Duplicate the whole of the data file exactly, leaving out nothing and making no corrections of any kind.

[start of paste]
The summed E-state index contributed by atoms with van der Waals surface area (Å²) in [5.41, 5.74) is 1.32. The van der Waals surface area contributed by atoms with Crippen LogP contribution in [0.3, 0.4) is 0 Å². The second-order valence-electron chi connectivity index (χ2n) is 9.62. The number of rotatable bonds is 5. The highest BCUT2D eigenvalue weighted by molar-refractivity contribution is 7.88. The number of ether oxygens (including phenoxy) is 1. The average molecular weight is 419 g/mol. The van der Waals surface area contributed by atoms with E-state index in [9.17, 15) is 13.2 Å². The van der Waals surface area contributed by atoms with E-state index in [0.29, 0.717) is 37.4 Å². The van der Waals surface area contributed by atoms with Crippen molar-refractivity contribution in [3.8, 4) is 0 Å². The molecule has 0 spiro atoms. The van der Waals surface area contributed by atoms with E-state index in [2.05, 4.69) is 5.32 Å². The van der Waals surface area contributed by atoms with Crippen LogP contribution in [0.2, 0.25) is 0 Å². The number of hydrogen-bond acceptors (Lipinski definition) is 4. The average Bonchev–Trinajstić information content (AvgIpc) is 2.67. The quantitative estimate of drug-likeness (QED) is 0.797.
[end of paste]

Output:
The summed E-state index contributed by atoms with van der Waals surface area (Å²) in [5.41, 5.74) is 1.32. The van der Waals surface area contributed by atoms with Crippen LogP contribution in [0.3, 0.4) is 0 Å². The second-order valence-electron chi connectivity index (χ2n) is 9.62. The number of rotatable bonds is 5. The highest BCUT2D eigenvalue weighted by molar-refractivity contribution is 7.88. The number of ether oxygens (including phenoxy) is 1. The average molecular weight is 419 g/mol. The van der Waals surface area contributed by atoms with E-state index in [9.17, 15) is 13.2 Å². The van der Waals surface area contributed by atoms with E-state index in [0.29, 0.717) is 37.4 Å². The van der Waals surface area contributed by atoms with Crippen molar-refractivity contribution in [3.8, 4) is 0 Å². The molecule has 0 spiro atoms. The van der Waals surface area contributed by atoms with E-state index in [2.05, 4.69) is 5.32 Å². The van der Waals surface area contributed by atoms with Crippen LogP contribution in [0.2, 0.25) is 0 Å². The number of hydrogen-bond acceptors (Lipinski definition) is 4. The average Bonchev–Trinajstić information content (AvgIpc) is 2.67. The quantitative estimate of drug-likeness (QED) is 0.797.